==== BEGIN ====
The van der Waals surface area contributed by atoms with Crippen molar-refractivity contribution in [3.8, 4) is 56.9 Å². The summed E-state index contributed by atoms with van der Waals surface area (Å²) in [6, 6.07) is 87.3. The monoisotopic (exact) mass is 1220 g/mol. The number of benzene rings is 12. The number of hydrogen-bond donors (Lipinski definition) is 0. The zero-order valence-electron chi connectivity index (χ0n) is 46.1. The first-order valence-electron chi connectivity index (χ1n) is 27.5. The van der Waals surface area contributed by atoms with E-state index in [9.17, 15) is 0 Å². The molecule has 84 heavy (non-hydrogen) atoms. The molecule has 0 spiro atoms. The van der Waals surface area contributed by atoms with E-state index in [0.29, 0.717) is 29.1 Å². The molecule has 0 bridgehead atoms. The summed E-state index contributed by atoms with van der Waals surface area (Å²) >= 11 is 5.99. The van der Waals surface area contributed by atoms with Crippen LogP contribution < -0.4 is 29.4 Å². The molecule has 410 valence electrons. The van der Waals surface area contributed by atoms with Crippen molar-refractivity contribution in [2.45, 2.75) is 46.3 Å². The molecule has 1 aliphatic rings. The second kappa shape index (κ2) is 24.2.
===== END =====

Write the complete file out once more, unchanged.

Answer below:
The van der Waals surface area contributed by atoms with Crippen molar-refractivity contribution in [3.8, 4) is 56.9 Å². The summed E-state index contributed by atoms with van der Waals surface area (Å²) in [6, 6.07) is 87.3. The monoisotopic (exact) mass is 1220 g/mol. The number of benzene rings is 12. The number of hydrogen-bond donors (Lipinski definition) is 0. The zero-order valence-electron chi connectivity index (χ0n) is 46.1. The first-order valence-electron chi connectivity index (χ1n) is 27.5. The van der Waals surface area contributed by atoms with E-state index in [9.17, 15) is 0 Å². The molecule has 84 heavy (non-hydrogen) atoms. The molecule has 0 spiro atoms. The van der Waals surface area contributed by atoms with E-state index in [0.29, 0.717) is 29.1 Å². The molecule has 0 bridgehead atoms. The summed E-state index contributed by atoms with van der Waals surface area (Å²) >= 11 is 5.99. The van der Waals surface area contributed by atoms with Crippen LogP contribution < -0.4 is 29.4 Å². The molecule has 410 valence electrons. The van der Waals surface area contributed by atoms with Crippen molar-refractivity contribution in [2.45, 2.75) is 46.3 Å². The molecule has 1 aliphatic rings. The second kappa shape index (κ2) is 24.2.